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In September 1984, I had a sabbatical year at the Woodrow Wilson International Center for Scholars. One day—while I was having lunch with a Seattle congressman, Joel Pritchard, then in the midst of a bout of chemotherapy—a portly gentleman came up to our table to ask Joel how he was feeling. Congressman Pritchard introduced me to Congressman Henry Hyde, who politely asked what I was doing in town. I explained that I was exploring Catholic thought on war and peace at the Wilson Center. Hyde smiled and went off to his own lunch.

Fifteen minutes later, he came back and asked me, “Have you ever written anything on church and state?” I replied that I had and would be happy to send him some things, which I did. As it turned out, Hyde had been asked to give a lecture at the Notre Dame Law School in response to the “I’m personally opposed, but . . . ” abortion politics of Mario Cuomo and Geraldine Ferraro. (Note to younger readers: Cuomo was a three-term governor of New York; Ferraro was the vice-presidential candidate on a ticket that carried one state and the District of Columbia.) So I pitched in with the drafting of the speech, which was intended both as a rebuttal to Cuomoism and as a positive statement of how Catholic understandings of the dignity of the human person should engage the public square—a phrase then just coming into the national vocabulary.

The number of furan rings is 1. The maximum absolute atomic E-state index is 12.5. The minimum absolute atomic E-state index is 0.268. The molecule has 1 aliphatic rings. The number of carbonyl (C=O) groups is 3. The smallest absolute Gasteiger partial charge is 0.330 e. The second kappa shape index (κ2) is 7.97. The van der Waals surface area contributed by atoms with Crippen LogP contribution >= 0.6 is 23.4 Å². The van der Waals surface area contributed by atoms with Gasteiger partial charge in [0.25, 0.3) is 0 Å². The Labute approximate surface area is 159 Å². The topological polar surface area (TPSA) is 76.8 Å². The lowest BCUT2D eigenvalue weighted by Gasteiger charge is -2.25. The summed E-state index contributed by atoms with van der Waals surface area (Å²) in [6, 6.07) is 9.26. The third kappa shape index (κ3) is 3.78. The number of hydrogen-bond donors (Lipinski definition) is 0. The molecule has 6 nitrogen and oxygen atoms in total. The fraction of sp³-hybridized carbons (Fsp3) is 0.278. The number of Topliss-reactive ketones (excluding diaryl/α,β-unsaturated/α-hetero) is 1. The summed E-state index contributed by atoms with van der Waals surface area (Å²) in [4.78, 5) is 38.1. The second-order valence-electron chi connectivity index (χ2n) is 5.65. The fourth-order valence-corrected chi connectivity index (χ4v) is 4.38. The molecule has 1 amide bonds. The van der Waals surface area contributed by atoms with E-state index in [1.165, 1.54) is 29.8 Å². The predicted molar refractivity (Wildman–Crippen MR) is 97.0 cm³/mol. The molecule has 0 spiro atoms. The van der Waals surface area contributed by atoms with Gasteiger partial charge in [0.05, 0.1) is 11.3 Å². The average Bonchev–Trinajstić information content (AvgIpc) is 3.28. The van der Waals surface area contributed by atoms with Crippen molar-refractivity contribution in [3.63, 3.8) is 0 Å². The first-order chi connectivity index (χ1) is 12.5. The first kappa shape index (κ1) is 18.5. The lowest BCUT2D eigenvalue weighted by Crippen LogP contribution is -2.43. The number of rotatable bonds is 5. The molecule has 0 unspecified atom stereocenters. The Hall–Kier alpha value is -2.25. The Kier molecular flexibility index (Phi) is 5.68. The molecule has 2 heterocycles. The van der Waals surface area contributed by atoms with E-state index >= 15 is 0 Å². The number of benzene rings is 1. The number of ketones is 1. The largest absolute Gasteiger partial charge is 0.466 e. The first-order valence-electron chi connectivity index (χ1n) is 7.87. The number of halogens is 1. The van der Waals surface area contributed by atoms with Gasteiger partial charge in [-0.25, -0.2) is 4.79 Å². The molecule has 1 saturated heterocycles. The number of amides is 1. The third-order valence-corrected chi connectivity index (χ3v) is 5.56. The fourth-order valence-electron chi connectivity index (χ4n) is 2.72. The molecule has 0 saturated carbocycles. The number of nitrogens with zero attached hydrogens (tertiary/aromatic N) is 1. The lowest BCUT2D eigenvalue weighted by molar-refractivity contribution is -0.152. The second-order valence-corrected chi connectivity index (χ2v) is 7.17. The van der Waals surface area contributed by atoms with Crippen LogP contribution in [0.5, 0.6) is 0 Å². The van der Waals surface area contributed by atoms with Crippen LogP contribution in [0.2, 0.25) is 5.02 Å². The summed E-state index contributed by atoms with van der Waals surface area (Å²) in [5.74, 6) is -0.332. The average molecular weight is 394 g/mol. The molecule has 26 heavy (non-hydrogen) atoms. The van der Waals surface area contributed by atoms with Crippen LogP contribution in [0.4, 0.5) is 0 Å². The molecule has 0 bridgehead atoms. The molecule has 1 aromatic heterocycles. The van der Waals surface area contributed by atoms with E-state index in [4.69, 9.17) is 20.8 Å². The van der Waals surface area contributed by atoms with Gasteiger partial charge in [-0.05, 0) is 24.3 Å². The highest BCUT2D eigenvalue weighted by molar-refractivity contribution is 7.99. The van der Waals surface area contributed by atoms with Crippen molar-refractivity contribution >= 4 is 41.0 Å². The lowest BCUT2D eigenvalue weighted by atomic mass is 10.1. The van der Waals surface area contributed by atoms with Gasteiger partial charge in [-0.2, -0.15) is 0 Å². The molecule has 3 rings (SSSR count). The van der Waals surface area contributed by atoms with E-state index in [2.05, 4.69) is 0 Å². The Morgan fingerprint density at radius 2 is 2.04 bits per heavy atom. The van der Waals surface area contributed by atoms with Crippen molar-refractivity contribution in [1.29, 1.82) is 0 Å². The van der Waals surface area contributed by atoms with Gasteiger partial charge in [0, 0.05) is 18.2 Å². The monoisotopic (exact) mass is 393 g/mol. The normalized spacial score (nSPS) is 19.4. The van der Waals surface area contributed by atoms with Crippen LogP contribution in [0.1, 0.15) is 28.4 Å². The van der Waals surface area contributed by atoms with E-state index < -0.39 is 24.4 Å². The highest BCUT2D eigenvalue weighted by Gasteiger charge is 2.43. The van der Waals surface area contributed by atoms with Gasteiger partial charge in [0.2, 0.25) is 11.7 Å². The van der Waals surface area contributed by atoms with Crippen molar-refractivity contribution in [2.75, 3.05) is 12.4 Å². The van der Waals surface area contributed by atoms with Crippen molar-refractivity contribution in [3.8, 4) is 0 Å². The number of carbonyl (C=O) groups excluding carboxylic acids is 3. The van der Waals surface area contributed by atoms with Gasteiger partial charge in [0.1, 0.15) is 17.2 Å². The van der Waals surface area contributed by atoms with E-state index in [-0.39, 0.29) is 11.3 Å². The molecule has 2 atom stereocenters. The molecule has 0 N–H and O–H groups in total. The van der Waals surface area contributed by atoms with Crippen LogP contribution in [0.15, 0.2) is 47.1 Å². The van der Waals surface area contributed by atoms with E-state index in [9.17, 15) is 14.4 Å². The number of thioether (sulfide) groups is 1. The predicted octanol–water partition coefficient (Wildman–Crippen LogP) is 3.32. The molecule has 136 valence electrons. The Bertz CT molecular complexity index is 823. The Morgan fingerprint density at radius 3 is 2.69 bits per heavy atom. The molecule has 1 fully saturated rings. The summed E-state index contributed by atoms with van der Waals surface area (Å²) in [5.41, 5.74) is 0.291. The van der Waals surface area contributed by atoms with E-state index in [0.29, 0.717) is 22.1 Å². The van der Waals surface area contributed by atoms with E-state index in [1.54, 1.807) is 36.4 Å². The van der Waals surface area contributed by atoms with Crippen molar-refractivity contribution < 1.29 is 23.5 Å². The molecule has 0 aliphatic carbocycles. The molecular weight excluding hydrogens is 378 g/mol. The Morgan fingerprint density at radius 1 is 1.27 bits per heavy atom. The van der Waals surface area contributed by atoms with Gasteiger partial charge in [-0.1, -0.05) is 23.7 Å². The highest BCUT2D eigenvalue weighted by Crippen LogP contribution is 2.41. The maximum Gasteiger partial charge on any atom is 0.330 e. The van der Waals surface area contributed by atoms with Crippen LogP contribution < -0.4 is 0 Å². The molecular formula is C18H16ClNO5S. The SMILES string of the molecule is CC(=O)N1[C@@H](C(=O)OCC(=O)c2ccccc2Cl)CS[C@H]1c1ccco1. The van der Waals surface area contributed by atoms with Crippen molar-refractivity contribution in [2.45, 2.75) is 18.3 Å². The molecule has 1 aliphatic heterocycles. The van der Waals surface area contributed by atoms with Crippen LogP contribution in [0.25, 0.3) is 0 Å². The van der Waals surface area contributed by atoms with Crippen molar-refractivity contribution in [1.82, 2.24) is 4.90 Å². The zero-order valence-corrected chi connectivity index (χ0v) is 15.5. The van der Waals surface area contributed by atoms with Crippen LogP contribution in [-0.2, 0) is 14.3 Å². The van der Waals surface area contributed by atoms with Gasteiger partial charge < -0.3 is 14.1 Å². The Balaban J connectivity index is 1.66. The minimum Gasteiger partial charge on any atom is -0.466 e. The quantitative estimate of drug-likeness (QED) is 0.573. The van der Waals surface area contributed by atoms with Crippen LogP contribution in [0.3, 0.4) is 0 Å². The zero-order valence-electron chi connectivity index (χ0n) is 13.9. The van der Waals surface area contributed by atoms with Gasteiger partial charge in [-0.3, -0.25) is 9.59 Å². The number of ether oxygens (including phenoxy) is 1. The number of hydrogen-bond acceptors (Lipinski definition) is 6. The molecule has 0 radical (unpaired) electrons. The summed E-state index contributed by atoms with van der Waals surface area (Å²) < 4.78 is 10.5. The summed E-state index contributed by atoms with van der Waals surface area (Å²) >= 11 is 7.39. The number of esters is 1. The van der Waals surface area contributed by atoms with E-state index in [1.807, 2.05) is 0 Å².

From such an accidental beginning came one of the great friendships of my life and a twenty-year collaboration that would teach me a lot about how American politics really works.

Henry Hyde, who died on November 29, 2007, was, without exaggeration, a singularity. As Clement Attlee once said of Winston Churchill, Henry’s personality resembled a layer cake. There was the Hyde who reveled in the contact sport that is Illinois politics and who regaled friends with Mr. Dooley-like stories of campaign shenanigans and naughtiness (on both sides of the partisan divide). And there was the Hyde who was a close student of history, one of the most avid readers in the House of Representatives.